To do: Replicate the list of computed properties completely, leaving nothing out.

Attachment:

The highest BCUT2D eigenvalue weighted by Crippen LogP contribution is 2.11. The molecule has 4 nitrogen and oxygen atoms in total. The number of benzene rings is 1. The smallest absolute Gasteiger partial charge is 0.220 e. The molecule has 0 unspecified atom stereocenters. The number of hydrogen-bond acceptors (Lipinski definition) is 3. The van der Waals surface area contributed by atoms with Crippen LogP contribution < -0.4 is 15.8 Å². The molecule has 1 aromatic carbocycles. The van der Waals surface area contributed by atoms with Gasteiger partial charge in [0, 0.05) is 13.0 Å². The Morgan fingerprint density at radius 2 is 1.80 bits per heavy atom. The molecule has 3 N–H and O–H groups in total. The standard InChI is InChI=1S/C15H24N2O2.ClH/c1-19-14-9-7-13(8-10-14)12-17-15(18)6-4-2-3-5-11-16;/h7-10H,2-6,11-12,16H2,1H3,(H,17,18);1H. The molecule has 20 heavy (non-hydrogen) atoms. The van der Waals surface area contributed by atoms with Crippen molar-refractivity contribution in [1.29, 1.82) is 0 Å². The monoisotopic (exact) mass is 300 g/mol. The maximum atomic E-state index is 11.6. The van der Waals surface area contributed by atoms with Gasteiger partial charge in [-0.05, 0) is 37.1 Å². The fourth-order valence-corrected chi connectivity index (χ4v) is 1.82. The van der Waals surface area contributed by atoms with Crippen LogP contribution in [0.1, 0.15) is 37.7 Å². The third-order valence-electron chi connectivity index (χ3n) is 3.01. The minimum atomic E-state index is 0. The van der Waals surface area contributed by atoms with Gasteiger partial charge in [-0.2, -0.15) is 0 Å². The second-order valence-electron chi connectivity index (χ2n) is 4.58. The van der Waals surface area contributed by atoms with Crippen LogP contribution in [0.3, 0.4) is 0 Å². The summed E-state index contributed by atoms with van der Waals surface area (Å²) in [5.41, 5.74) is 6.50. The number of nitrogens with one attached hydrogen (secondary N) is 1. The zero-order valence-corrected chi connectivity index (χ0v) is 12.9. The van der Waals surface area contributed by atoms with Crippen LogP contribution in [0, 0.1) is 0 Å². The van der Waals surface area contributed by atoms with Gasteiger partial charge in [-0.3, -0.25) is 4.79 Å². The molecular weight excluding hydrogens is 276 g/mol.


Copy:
The highest BCUT2D eigenvalue weighted by Crippen LogP contribution is 2.11. The molecule has 4 nitrogen and oxygen atoms in total. The number of benzene rings is 1. The smallest absolute Gasteiger partial charge is 0.220 e. The molecule has 0 unspecified atom stereocenters. The number of hydrogen-bond acceptors (Lipinski definition) is 3. The van der Waals surface area contributed by atoms with Crippen LogP contribution < -0.4 is 15.8 Å². The molecule has 1 aromatic carbocycles. The van der Waals surface area contributed by atoms with Gasteiger partial charge in [0, 0.05) is 13.0 Å². The Morgan fingerprint density at radius 2 is 1.80 bits per heavy atom. The molecule has 3 N–H and O–H groups in total. The standard InChI is InChI=1S/C15H24N2O2.ClH/c1-19-14-9-7-13(8-10-14)12-17-15(18)6-4-2-3-5-11-16;/h7-10H,2-6,11-12,16H2,1H3,(H,17,18);1H. The molecule has 20 heavy (non-hydrogen) atoms. The van der Waals surface area contributed by atoms with Crippen molar-refractivity contribution in [1.29, 1.82) is 0 Å². The monoisotopic (exact) mass is 300 g/mol. The maximum atomic E-state index is 11.6. The van der Waals surface area contributed by atoms with Gasteiger partial charge in [-0.05, 0) is 37.1 Å². The fourth-order valence-corrected chi connectivity index (χ4v) is 1.82. The van der Waals surface area contributed by atoms with Crippen LogP contribution in [0.1, 0.15) is 37.7 Å². The third-order valence-electron chi connectivity index (χ3n) is 3.01. The minimum atomic E-state index is 0. The van der Waals surface area contributed by atoms with Gasteiger partial charge in [-0.2, -0.15) is 0 Å². The second-order valence-electron chi connectivity index (χ2n) is 4.58. The van der Waals surface area contributed by atoms with Crippen LogP contribution in [0.3, 0.4) is 0 Å². The summed E-state index contributed by atoms with van der Waals surface area (Å²) in [5.41, 5.74) is 6.50. The number of nitrogens with one attached hydrogen (secondary N) is 1. The zero-order valence-corrected chi connectivity index (χ0v) is 12.9. The van der Waals surface area contributed by atoms with Crippen LogP contribution in [0, 0.1) is 0 Å². The van der Waals surface area contributed by atoms with Gasteiger partial charge in [-0.3, -0.25) is 4.79 Å². The molecular weight excluding hydrogens is 276 g/mol.